Women's Preferences for Minimally Invasive Incisions

Amanda J. Bush, Stephanie N. Morris, Frederick H. Millham, Keith B. Isaacson

Research output: Contribution to journalArticlepeer-review

Abstract

Study Objective: To determine whether traditional, robotic, or single-site laparoscopic incisions are more appealing to women. Design: Descriptive study using a survey (Canadian Task Force classification III). Setting: Single-specialty referral-based gynecology practice. Patients: All patients older than 18 years who came for care to the Newton-Wellesley Hospital Minimally Invasive Gynecological Surgery Center from April 2, 2010, to June 30, 2010. Interventions: Three identical photos of an unscarred female abdomen were each marked with a black pen to indicate typical incision lengths and locations for robotic, single-site, and traditional laparoscopic surgery. Subjects were then asked to rank these incisions in order of preference. Additional demographic and surgical history questions were included in the survey. Measurements and Main Results: Two-hundred fifty of 427 patients (58.5%) returned surveys, and of these, 241 completed critical survey elements. Preference for traditional laparoscopic incisions was 56.4% (95% confidence interval [CI], 50.1%-62.7%), for a single incision was 41.1% (95% CI, 34.8%-47.3%), and for robotic surgery was 2.5% (95% CI, 0.5%-4.5%). Two-sample test of proportion (Z test) showed the difference in preference for traditional over the other methods to be significant: p = .007 for a single incision and p <.001 for robotic surgery. Multivariatble analysis for factors influencing choice of single-site incision demonstrated that Latina/Hispanic ethnicity was the only significant factor (p = .02). Conclusion: Women prefer both single-site and traditional laparoscopic incisions over robotic procedures. Inasmuch as aesthetics are an important consideration for many women and clinical outcomes are similar, during the informed-consent procedure, location and length of incisions should be included in the discussion of risks, benefits, and alternatives.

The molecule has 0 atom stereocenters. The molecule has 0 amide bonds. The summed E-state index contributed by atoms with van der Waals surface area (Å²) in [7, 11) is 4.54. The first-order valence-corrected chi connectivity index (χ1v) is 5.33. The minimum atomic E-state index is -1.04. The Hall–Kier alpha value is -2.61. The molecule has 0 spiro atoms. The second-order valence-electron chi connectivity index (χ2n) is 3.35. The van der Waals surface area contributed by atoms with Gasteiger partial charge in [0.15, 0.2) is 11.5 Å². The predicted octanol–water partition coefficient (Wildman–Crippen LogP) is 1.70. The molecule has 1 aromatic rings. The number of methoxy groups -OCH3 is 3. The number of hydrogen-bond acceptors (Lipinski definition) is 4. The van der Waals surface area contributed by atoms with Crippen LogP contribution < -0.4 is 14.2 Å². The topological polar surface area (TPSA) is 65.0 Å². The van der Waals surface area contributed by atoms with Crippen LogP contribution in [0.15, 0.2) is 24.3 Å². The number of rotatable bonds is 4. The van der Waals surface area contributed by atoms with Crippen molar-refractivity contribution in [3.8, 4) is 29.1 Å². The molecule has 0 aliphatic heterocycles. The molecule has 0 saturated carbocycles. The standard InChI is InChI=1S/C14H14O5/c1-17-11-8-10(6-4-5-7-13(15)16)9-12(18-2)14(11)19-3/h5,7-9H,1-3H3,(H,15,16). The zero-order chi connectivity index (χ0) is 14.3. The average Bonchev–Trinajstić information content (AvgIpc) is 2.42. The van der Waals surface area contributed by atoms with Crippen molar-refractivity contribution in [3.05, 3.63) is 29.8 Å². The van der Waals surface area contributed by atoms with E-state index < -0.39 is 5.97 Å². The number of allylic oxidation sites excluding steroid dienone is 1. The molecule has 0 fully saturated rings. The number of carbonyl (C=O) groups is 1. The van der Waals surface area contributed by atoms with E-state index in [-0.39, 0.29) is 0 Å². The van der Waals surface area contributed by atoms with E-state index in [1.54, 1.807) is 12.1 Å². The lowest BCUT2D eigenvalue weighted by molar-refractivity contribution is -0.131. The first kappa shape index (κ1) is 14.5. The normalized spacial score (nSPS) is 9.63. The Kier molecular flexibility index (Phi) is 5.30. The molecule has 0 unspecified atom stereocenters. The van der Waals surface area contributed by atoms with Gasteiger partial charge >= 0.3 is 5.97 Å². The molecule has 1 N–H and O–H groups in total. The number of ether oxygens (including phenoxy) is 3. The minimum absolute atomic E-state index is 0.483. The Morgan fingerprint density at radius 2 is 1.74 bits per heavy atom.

Original languageEnglish (US)
Pages (from-to)640-643
Number of pages4
JournalJournal of Minimally Invasive Gynecology
Volume18
Issue number5
DOIs
StatePublished - Sep 2011
Externally publishedYes

Keywords

  • Adult
  • Aesthetics
  • Choice behavior
  • Female
  • Humans
  • Incisions
  • Laparoscopy
  • Middle aged
  • Robotics
  • Single-site surgery
  • Surgical procedures, Minimally invasive
  • Survey

ASJC Scopus subject areas

  • Obstetrics and Gynecology

Fingerprint

Dive into the research topics of 'Women's Preferences for Minimally Invasive Incisions'. Together they form a unique fingerprint.

Cite this